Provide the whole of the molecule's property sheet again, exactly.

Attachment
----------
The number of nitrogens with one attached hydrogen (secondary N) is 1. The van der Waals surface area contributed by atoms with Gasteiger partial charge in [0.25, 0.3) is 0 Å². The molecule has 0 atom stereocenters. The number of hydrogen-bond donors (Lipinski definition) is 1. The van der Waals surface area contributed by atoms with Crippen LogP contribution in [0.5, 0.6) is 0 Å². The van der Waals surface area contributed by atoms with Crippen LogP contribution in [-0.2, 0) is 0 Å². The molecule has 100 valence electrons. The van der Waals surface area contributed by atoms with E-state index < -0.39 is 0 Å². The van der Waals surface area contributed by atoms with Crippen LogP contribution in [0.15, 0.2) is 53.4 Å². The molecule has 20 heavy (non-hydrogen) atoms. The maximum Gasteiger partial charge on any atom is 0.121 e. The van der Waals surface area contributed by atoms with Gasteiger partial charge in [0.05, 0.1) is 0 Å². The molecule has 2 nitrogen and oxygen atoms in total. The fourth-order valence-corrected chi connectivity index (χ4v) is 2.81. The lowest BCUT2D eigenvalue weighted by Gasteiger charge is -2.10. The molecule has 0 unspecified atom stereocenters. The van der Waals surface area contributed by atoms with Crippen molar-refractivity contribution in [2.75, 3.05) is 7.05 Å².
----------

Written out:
The number of nitrogens with one attached hydrogen (secondary N) is 1. The van der Waals surface area contributed by atoms with Gasteiger partial charge in [0.25, 0.3) is 0 Å². The molecule has 0 atom stereocenters. The number of hydrogen-bond donors (Lipinski definition) is 1. The van der Waals surface area contributed by atoms with Crippen LogP contribution in [0.5, 0.6) is 0 Å². The van der Waals surface area contributed by atoms with Crippen LogP contribution in [-0.2, 0) is 0 Å². The molecule has 100 valence electrons. The van der Waals surface area contributed by atoms with E-state index < -0.39 is 0 Å². The van der Waals surface area contributed by atoms with Crippen LogP contribution in [0.15, 0.2) is 53.4 Å². The molecule has 20 heavy (non-hydrogen) atoms. The maximum Gasteiger partial charge on any atom is 0.121 e. The van der Waals surface area contributed by atoms with Gasteiger partial charge in [0.05, 0.1) is 0 Å². The molecule has 2 nitrogen and oxygen atoms in total. The fourth-order valence-corrected chi connectivity index (χ4v) is 2.81. The lowest BCUT2D eigenvalue weighted by Gasteiger charge is -2.10. The molecule has 0 unspecified atom stereocenters. The van der Waals surface area contributed by atoms with Crippen molar-refractivity contribution in [2.75, 3.05) is 7.05 Å².